Thursday, September 07, 2006

Rocky beaches & food

I wasn't sure anyone was reading, but I've been told that lots of you are travelling to Crete here by way of the travelogue, so I'll share my last few days of photos. Thanks for reassuring me with a comment or two--we all know how tiresome other people's holiday photos can be sometimes!

This is the beach right below the conference center. It's a rocky beach, but that didn't stop many people from enjoying it. The locals brought their infants to the rock pools, right at the water's edge, because the water was clear and shallow. The surf fishermen fished out on the rocks to the right. The brave conference goers (I was not one of them) swam out far beyond the rocks into the sea.

Kolymbari's beach, a kilometer down the road, was a "Pebble beach" --basically stones. It looks a lot like some of the beaches in the south of France, for comparison point. I saved myself the (short) walk and sunbathed in the mornings down near the rocks, and dunked myself in the shallow tidal pool to get cool. I didn't get much exercise doing this, but then, I also did not scrape myself up against the larger rocks farther out.

There are many beautiful sand beaches in Crete, like Paleohora or Matala, as I mentioned earlier...but the rocky shores were just as striking. European conferences often have an excursion built in as part of the event, and ours was to Paleohora. It was lovely swimming in the Libyan sea, fun seaside shopping (two pairs of gauzy cotton pants for me, at 14 Euro each) and a sort of touristy meal with Greek tourist music and dancing. This was the only low quality meal I had during my whole stay...but they were serving 140 people at once.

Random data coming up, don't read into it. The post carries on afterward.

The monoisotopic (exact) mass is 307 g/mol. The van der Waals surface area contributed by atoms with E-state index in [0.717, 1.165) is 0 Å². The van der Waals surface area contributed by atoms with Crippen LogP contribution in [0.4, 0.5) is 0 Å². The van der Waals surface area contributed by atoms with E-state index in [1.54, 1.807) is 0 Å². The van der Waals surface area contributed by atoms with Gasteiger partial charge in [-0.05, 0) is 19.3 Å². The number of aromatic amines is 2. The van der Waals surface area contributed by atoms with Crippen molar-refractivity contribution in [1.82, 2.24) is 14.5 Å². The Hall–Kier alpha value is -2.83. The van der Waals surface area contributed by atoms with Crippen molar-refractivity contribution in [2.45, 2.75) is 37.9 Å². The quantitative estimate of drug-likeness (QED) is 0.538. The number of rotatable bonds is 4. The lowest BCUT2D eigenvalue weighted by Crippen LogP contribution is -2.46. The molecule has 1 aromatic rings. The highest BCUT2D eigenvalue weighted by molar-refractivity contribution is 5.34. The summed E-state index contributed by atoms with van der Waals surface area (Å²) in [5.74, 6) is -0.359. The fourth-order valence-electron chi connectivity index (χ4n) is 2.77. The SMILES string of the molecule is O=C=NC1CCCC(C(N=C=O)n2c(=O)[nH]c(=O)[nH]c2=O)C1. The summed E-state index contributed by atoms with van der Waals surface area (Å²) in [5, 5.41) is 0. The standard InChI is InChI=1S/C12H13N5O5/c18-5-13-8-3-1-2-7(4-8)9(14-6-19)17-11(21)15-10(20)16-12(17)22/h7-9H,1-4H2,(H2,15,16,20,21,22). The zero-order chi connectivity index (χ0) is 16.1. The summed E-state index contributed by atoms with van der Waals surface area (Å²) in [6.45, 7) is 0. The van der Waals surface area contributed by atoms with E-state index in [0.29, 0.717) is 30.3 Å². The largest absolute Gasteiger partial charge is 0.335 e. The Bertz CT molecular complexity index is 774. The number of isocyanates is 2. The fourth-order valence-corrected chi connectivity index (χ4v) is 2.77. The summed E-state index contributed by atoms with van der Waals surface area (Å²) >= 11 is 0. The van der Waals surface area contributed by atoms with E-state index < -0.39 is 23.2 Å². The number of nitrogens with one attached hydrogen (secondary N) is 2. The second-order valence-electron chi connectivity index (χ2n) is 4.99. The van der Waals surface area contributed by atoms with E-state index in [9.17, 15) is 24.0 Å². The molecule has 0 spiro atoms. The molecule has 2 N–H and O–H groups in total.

Every meal had lots of fresh and tasty fruits and vegetables. Salad accompanied every meal, with fruit for dessert. I promised to shoot lots of photos of food, but when you're eating at a long family-style table at a conference, it's hard to shoot photos inconspicuously. So, some suggestions for those travelling to Crete: The lamb is good. The octopus is good. Salata. Order that! There are all sorts of salads, and lots of luscious fruits, ripe off the trees. (I ate fresh figs and pears straight off the trees, and grapes were everywhere.) Order bottles of wine and ask the waiter for his suggestions. The house wine in the smaller carafe amounts isn't very good. Last suggestion: Read a Greek cookbook before you go, and learn the names of the foods (and the ingredients in them) that you'll like. It helped me enormously, because it appears that when we were at restaurants, the wait staff looked to me when it came to ordering. Apparently I look Greek, and the lady of the family orders for her spouse. Husband didn't complain once, I think I did ok.
I'll leave you with a photo of a gyro we got on the street in Rethimnon. This cost 2 Euro. We each ate one, it was a complete (and delicious) meal. It's kind of like what you can get in the USA, but it tasted better...street food always does.


Blogger Angela said...

Delicious and beautiful. Thank you so much for sharing Joanne. I'm hoping to get to Crete one day.

September 7, 2006 at 1:59 PM  
Anonymous Anonymous said...

I've been completely enraptured by your pictures and descriptions all week. My conferences need to start occuring in exotic locations. But then again, poor grad students can't always afford it...but maybe I could swing a one way ticket...

September 7, 2006 at 8:44 PM  

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